Bigfoot and YouTube: Worthless Combo?

Posted by: Loren Coleman on May 29th, 2008

Are videos at YouTube of any value to the research leading to the solution of the question of Sasquatch reality?

Here’s a new video (posted May 28, 2008) from Snowshoe West Virginia, just north of the Widowmaker trail. What does it tell us? Is it even real?

Others take and post videos, claiming they aren’t Bigfoot, as with this one:

The above video is dated February 2008. The poster at YouTube wrote: “Black Bear we ran into in Olympic National Forest (startled both of us!) walked part of the way on his hind feet….In response to several emails, no, this isn’t some kind of bigfoot or sasquatch. We’ve seen black bears in the same area several times before. This is the first time Ive seen one rear up and walk on his back feet though. We lost sight of it after the video clip ends, assume it walked away on all fours!”

Needless to say, everything you see on video is not what it seems to be….

So what good is YouTube to further an objective of proving there are Bigfoot?

Loren Coleman About Loren Coleman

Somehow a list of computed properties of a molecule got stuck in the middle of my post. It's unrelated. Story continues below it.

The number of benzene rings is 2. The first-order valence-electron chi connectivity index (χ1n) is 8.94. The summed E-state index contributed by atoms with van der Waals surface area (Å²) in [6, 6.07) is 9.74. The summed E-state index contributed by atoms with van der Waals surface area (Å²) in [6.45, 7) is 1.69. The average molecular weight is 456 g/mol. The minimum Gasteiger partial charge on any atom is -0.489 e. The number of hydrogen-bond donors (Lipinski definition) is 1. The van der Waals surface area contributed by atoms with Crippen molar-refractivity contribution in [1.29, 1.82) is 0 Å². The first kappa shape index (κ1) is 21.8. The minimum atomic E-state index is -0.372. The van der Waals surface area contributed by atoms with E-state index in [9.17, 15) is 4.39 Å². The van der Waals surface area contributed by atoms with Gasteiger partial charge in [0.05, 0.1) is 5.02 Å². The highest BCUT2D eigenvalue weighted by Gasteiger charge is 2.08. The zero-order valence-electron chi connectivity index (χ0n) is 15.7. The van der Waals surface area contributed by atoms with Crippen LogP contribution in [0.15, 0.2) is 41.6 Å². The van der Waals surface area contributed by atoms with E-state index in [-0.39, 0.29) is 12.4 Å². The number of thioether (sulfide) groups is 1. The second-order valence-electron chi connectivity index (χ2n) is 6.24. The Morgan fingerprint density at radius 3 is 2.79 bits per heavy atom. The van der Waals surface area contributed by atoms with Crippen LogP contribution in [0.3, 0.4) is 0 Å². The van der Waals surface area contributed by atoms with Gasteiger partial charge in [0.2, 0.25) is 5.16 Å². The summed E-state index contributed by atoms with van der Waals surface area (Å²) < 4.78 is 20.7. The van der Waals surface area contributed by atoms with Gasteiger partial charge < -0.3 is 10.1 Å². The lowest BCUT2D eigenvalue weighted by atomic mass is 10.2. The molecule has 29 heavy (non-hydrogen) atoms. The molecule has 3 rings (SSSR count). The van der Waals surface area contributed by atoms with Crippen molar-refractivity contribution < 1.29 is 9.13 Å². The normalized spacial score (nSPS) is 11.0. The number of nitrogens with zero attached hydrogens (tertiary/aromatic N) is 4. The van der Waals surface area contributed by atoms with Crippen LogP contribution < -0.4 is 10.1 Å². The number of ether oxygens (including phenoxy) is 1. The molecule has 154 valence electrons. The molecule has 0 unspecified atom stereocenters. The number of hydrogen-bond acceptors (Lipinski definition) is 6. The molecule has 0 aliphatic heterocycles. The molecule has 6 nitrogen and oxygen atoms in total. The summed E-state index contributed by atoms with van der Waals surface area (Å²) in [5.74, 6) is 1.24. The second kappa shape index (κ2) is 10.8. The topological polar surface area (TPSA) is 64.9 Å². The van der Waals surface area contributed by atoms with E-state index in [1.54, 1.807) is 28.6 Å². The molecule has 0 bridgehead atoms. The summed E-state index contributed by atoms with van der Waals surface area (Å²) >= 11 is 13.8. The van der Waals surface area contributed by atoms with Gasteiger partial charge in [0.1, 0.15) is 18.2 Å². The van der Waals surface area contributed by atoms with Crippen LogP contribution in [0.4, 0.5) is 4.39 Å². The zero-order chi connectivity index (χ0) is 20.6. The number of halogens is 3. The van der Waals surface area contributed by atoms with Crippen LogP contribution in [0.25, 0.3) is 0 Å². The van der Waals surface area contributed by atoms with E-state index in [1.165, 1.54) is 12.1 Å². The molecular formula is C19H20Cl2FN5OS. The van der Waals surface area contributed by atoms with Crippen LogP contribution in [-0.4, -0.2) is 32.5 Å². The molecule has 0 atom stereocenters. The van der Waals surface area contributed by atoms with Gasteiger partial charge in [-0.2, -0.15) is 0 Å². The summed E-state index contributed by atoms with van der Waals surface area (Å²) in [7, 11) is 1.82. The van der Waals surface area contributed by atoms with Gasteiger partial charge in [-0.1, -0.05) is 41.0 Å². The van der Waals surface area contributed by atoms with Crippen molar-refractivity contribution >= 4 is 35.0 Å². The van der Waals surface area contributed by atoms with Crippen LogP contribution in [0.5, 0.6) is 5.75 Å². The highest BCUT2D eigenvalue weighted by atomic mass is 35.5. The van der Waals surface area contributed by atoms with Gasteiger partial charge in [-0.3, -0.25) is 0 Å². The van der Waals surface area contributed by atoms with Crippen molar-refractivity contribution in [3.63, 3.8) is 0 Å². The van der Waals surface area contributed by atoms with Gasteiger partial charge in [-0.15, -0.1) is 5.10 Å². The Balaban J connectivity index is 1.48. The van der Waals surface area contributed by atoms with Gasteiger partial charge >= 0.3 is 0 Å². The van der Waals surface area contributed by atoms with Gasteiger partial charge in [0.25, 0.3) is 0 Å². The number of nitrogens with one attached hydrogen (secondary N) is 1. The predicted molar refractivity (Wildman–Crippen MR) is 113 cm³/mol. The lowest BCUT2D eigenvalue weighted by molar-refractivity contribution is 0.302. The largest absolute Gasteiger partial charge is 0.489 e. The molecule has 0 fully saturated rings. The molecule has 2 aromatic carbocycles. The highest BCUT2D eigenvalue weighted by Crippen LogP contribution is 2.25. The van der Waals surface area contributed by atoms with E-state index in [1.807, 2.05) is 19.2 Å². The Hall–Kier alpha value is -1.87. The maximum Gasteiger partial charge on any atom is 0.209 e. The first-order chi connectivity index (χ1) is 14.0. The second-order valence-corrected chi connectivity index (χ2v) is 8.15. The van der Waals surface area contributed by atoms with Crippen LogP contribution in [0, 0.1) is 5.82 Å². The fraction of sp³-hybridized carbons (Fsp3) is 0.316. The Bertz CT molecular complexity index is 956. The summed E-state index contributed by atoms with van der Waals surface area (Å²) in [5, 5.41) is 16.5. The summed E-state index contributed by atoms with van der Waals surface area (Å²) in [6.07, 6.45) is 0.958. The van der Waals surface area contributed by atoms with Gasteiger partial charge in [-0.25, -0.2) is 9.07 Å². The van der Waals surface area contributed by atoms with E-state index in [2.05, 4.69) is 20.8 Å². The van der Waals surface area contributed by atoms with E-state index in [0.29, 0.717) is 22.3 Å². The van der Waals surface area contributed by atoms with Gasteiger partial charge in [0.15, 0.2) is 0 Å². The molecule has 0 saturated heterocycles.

Loren Coleman is one of the world’s leading cryptozoologists, some say “the” leading living cryptozoologist. Certainly, he is acknowledged as the current living American researcher and writer who has most popularized cryptozoology in the late 20th and early 21st centuries. Starting his fieldwork and investigations in 1960, after traveling and trekking extensively in pursuit of cryptozoological mysteries, Coleman began writing to share his experiences in 1969. An honorary member of Ivan T. Sanderson’s Society for the Investigation of the Unexplained in the 1970s, Coleman has been bestowed with similar honorary memberships of the North Idaho College Cryptozoology Club in 1983, and in subsequent years, that of the British Columbia Scientific Cryptozoology Club, CryptoSafari International, and other international organizations. He was also a Life Member and Benefactor of the International Society of Cryptozoology (now-defunct). Loren Coleman’s daily blog, as a member of the Cryptomundo Team, served as an ongoing avenue of communication for the ever-growing body of cryptozoo news from 2005 through 2013. He returned as an infrequent contributor beginning Halloween week of 2015. Coleman is the founder in 2003, and current director of the International Cryptozoology Museum in Portland, Maine.

19 Responses to “Bigfoot and YouTube: Worthless Combo?”

  1. Gary the Cat responds:


    Youtube videos are entertainment value at most.

    Latest one shows any number of tricks-superimposed gorilla pics, torch trails, heartbeat sounds, day for night with a green filter-not for one moment did I consider it real.